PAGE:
Simply put, Common Core is a one-size-fits-all federal "reform" that grossly misses the mark. Through the mechanism of appointed and elected school boards, it is citizen control over public education policy that empowers our nation's grassroots democracy and educational system. States' responsibility for education means that career and college-ready standards that ready students to graduate high school "prepared to success in entry-level careers, introductory academic college courses, and workforce training programs" are best developed at local -- not federal -- levels, with adequate time for academic and public review.
Many in the education community justly accuse the Department of Education and former Secretary of Education Arne Duncan of taking steps to end local control through the de facto creation of a national school board. There is perhaps no better example of federal overreach gone awry than the Administration's reauthorization of federal education law, the No Child Left Behind Act, with the equally heavy-handed and ill-conceived Race to the Top.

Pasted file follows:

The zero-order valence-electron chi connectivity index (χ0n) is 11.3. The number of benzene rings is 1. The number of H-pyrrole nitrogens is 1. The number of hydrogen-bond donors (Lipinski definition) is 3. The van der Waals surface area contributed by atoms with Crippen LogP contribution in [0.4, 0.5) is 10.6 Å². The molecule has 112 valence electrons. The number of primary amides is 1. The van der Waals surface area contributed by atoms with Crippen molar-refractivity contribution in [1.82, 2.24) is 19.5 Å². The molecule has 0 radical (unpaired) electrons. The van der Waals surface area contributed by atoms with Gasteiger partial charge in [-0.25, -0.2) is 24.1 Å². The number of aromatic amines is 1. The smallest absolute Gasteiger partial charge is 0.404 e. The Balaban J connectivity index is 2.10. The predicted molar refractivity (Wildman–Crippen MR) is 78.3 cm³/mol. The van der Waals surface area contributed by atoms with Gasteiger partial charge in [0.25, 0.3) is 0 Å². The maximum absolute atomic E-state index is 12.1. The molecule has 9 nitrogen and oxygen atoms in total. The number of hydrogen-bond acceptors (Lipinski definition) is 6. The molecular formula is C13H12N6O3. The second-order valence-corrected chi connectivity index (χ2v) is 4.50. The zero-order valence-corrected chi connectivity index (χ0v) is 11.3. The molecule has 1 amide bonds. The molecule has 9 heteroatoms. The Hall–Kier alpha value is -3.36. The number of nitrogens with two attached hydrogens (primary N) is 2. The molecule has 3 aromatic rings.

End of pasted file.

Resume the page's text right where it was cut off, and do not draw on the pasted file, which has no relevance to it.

Flawed on many levels, Race to the Top fails to improve public education, requiring highly trained teachers to set aside their training and judgment to teach to the test, causing many skilled teachers to leave the profession while also stunting the recruitment pipeline. Race to the Top also promotes the redeployment of limited taxpayer dollars toward private schools, an outcome that erodes existing (and already strained) infrastructure and risks re-segregating schools. Such harsh realities fail America's youth, particularly those living in poverty who must -- for the well-being, economic prosperity and future global competitiveness of our nation -- gain equal access to high-quality education.